10. Cunningham, M.R.A.; Warme, W.J.; Wolf, F.M.; Leopold, S.S.:Industry-funded positive studies not associated with better design or larger size. Clin Orthop, 457; 235–41, 2007.
11. Lenters, T.R.; Wolf, F.M.; Leopold, S.S.; Matsen III, F.M.; Franta, A.K.:Arthroscopic compared with open repairs for recurrent anterior shoulder instability: A systematic review and meta-analysis of the literature. J Bone Joint Surg Am, 89-A: 244–54, 2007.
12. Lynch, J.R.; Schmale, G.A.; Schaad, D.C.; Leopold, S.S.:Important demographic variables impact the musculoskeletal knowledge and confidence of academic primary care physicians. J Bone Joint Surg-Am, 88-A (7): 1589–95, 2006.
Comment and author reply in eJBJS:http://www.ejbjs.org/cgi/eletters/88/7/1589; Comment in letter to the editor, J Bone Joint Surg Am, 89-A: 451, 2007.
13. Morgan, H.D.; Cizik, A.M.; Leopold, S.S.; Hawkins, D.S.; Conrad, E.U.:Survival of tumor megaprostheses replacements about the knee. Clin Orthop Relat Res, 450: 39–45, 2006.
14. Nystuen, C.M.; Leopold, S.S.; Warme, W.J.; Simmons, G.E.:Cancellous impaction and cortical strut allografting for revision shoulder arthroplasty - A case report. J Shoulder Elbow Surg, 15: 244–248, 2006.
15. Leopold, S.S.: Web Commentary—“Sodium hyaluronate in the treatment of osteoarthritis of the ankle: A controlled, randomized, double-blind pilot study.” J Bone Joint Surgery (Electronic), 2006.
16. Morgan, H.D.; Battista, V.; Leopold, S.S.:Constraint in Primary Total Knee Arthroplasty: How much is enough?J Am Acad Orthop Surg 13: 515–24, 2005.
17. Cuddihy, E.; Wei, C.; Bartell, A.L.; Barrick, J.; Maust, B.; Leopold, S.S.; Spyridakis, J.H.: Conducting remote, Internet-based experiments on web design. IEEE International Professional Communication Conference Proceedings: 554–561, 2005.
18. Leopold, S.S.: Web Commentary—“Early osteolysis in second-generation metal on metal hip replacement,” and “Diagnostic features of pelvic osteolysis on computed tomography: The importance of communication pathways.” J Bone Joint Surgery (Electronic), 2005.
19. Leopold, S.S.; Morgan, H.D.; Kadel, N.J; Gardner, G.C.; Schaad, D.C.; Wolf, F.M.:The impact of educational intervention on provider confidence and competence in performing a simple surgical task. J Bone Joint Surg 87-A: 1031–1037, 2005.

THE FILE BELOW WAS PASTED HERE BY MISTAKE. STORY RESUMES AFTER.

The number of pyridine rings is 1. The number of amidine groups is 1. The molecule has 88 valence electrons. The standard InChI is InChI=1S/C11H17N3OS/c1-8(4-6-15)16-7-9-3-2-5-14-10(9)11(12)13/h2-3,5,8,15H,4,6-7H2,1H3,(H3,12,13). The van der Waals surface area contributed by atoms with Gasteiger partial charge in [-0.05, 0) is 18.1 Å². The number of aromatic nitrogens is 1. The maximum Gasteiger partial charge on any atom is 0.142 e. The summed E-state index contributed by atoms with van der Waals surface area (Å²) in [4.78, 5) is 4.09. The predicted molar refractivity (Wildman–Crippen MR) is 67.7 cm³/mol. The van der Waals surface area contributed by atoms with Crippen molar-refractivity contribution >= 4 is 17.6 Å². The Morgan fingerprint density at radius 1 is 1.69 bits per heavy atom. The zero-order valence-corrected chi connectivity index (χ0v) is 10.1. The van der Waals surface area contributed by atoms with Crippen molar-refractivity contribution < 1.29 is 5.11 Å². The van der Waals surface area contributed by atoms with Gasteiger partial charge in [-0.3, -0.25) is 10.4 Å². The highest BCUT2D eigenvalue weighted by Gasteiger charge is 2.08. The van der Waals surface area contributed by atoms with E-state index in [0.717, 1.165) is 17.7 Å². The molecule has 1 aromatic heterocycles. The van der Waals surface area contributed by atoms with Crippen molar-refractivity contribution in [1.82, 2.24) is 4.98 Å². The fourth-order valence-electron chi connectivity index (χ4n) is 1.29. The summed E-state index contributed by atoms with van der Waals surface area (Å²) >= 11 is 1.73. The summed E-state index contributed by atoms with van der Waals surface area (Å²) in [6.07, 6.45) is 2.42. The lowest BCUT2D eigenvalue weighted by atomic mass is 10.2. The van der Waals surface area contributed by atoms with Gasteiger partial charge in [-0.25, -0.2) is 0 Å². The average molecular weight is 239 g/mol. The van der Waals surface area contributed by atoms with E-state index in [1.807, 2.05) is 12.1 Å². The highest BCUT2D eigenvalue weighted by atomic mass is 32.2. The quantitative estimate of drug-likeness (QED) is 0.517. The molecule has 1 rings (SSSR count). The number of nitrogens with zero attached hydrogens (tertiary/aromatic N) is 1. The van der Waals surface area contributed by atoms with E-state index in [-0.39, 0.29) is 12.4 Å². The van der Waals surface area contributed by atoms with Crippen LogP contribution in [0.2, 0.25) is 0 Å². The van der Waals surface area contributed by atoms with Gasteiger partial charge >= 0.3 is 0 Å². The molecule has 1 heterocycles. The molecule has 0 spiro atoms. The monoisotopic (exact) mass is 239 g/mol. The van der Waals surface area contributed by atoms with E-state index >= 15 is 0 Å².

20. Morgan, H.D.; Leopold, S.S.:5 Points on impaction allografting of the femur in revision total hip surgery. Am J. Orthop 33: 381–383, 2004.
21. Panackal, A.A.; Houze, Y.B.; Prentice, J.; Leopold, S.S.; Cookson, B.T.; Liles, W.C.; Limaye, A.P.:Prosthetic joint infection due to Helcococcus pyogenica. J Clin Micro: 42(6): 2872–2874, 2004.
22. Morgan, H.D.; McCallister, W.; Cho, M.S.; Casnellie, M.T.; Leopold, S.S.:Impaction allografting for femoral component revision—Clinical update. Clin Orthop 420: 160–168, 2004.
23. Leopold, S.S.; Casnellie, M.T.; Warme, W.J.; Dougherty, P.J.; Wingo, S.T.; Shott, S.:Endogenous cortisol production in response to knee arthroscopy and total knee arthroplasty. J Bone Joint Surg 85-A: 2163–2167, 2003.
24. Leopold, S.S.; Warme, W.J.; Braunlich, E.F.; Shott, S.:Association between funding source and study outcome in orthopaedic research. Clin Orthop 415: 293–301, 2003.
25. Leopold, S.S.; Redd, B.B.; Warme, W.J.; Wehrle, P.A.; Pettis, P.D.; Shott, S.:Corticosteroid versus Synvisc (Hylan GF-20) injections for knee osteoarthritis: A prospective, randomized trial. J Bone Joint Surg 85-A: 1197–1203, 2003.
Comment in: J Bone Joint Surg 86-A: 874; author reply 874; J Bone joint Surg 86-A: 874; author reply 874–875.
26. Leopold, S.S.; Silverton, C.D.; Barden, R.M.; Rosenberg, A.G.:Isolated patellar component revision in total knee arthroplasty. J Bone Joint Surg 85-A: 41–47, 2002.
27. Leopold, S.S.; Warme, W.J.; Pettis, P.D.; Shott, S.:Increased frequency of acute local reaction to intra-articular hylan G-F 20 (Synvisc) in patients receiving more than one course of treatment. J Bone Joint Surg 84-A: 1619–1623: 2002.
Comment in: J Bone Joint Surg 85-A: 1618–1619; author reply 1619–1620; J Bone Joint Surg 85-A: 1620; author reply 1620–1621; J Bone Joint Surg 85-A: 2050; author reply 2050–2051.
1. University of Chicago, Division of the Biological Sciences, Home Health Care Grant, “Warfarin vs. Enoxaparin in total knee arthroplasty: A prospective randomized study of thrombosis, bleeding, and difficulties of outpatient anticoagulation,” Principal Investigator, $22,000. 1997-2000.
2. William Beaumont Army Medical Center, Department of Clinical Investigation, WBAMC #00/08, “Intra-articular hip injection without fluoroscopic guidance–An anatomic assessment of technique and the structures at risk,” Principal Investigator, $15,100. December 13, 1999-December 13, 2000.
3. William Beaumont Army Medical Center, Department of Clinical Investigation, WBAMC #00/22, “Intra-articular corticosteroids versus hyaluronic acid injections for non-operative management of non-inflammatory arthritis of the knee: A prospective, randomized, blinded study,” Principal Investigator, $5,700. WBAMC Pharmacy Department, additional $25,000 material support. July 7, 2000-December 31, 2002.
4. William Beaumont Army Medical Center, Department of Clinical Investigation, WBAMC #01/20, “Measurement of normal endogenous glucocorticoid production in response to major and minor surgery procedures on the knee,” Principal Investigator, $9,045. June 15, 2001-December 31, 2002.
5. Orthopaedic Research Education Foundation/Journal of Bone and Joint Surgery Resident Journal Club Grant (2003), “Evidence-Based Medicine in Orthopaedics; Interpretation and Application of the Clinical Literature” Faculty Mentor to Wren McCallister, MD. $2,500.
6. FORE (Unrestricted Educational Grant) in collaboration with JBJS, “Relationships between non-scientific factors, study outcome, and eventual publication of orthopaedic research,” Principal Investigator, $28,000 taken from larger grant. January 2004 through January 2005.
7. Orthopaedic Research Education Foundation/Zimmer Orthopaedic Surgery Career Development Award, “Minimally-invasive total knee arthroplasty versus traditional-approach TKA,” Principal Investigator, $50,000. July 1, 2003-June 30, 2008.
You can also request an appointment using our referral instructions.
Orthopaedic Clinic at Eastside Specialty Center
UW Medicine Eastside Specialty Center
1700 116th Ave. N.E.
Bellevue, WA 98004
Bone & Joint Surgery Center at UWMC
UW Medical Center-Roosevelt II
4245 Roosevelt Way N.E.
Seattle, WA 98105